Ending Hunger and Improving Nutrition in At Risk Populations

Author: Lauren Patneau

While in Chester I noticed that there were cafes, grocery stores, and small markets all over the city.  Everywhere we went there seemed to be options to eat.  It made me think about the food deserts all over the United States.  Entire communities that do not have access to fresh food.  In 2015 the United Nations created a list of seventeen goals to be completed by 2030.  The aim of these goals was to improve our world.  Each goal had indicators to outline what it meant to complete the goal.  The second Sustainable Development Goal addresses ending hunger across the world and improving nutrition in at risk populations.  Across Chester I could see the indicators for this goal.  There are small local stores all of which offer fresh food at reasonable prices and the grocery stores are placed all around the community so everyone has access.  They also have food pantries and community events where people can come get free meals.  Nursing plays an important role in identifying who is at risk for malnutrition.  We provide a lot of education and resources to families on how to ensure they are getting all the nutrients they need.  However, just because we give a patient information on what they should eat does not mean they have access to this kind of food.  That is why I was really impressed by Chester’s access to non-processed food.  When the nurses counsel their patients on healthy eating choices they can reference the local places that carry all this food.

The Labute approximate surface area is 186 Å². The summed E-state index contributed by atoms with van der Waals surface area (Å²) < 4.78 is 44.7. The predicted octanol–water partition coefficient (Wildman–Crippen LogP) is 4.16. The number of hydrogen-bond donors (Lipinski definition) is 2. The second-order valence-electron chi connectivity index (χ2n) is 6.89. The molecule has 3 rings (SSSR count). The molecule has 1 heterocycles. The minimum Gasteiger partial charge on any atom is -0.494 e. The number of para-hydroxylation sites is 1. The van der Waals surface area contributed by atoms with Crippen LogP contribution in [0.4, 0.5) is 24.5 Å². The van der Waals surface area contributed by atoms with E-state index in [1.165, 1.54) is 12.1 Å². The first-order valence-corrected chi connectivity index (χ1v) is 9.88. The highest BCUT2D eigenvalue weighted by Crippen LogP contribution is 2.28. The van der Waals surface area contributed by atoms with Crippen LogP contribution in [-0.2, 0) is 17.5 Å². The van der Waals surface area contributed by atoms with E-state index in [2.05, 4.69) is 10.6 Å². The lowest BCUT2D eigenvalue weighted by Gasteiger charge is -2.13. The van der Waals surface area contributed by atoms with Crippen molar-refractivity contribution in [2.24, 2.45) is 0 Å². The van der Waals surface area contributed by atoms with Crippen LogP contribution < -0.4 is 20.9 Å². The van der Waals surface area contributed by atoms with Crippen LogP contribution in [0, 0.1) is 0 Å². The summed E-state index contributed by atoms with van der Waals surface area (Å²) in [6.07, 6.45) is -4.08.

I also got to see the importance of the nurses education role first hand while shadowing a nurse who was performing home visits to check on moms and babies.  At each appointment she talked about common areas where kids and moms lack nutrition and how they could prevent them.  At several visits the nurse discussed vitamins and how moms could ensure both their own and their babies diets were rich in vitamins.  This included the use of supplements, which all new moms received after giving birth.  On one visit in particular we discussed the benefits of giving young children whole milk versus a lower fat milk with a mom.  The nurse provided important information to the mother about why the higher fat milk was more beneficial to her child’s growth and development.  The nurses focus on educating families was an effective strategy for improving the populations health and fighting malnutrition.

 

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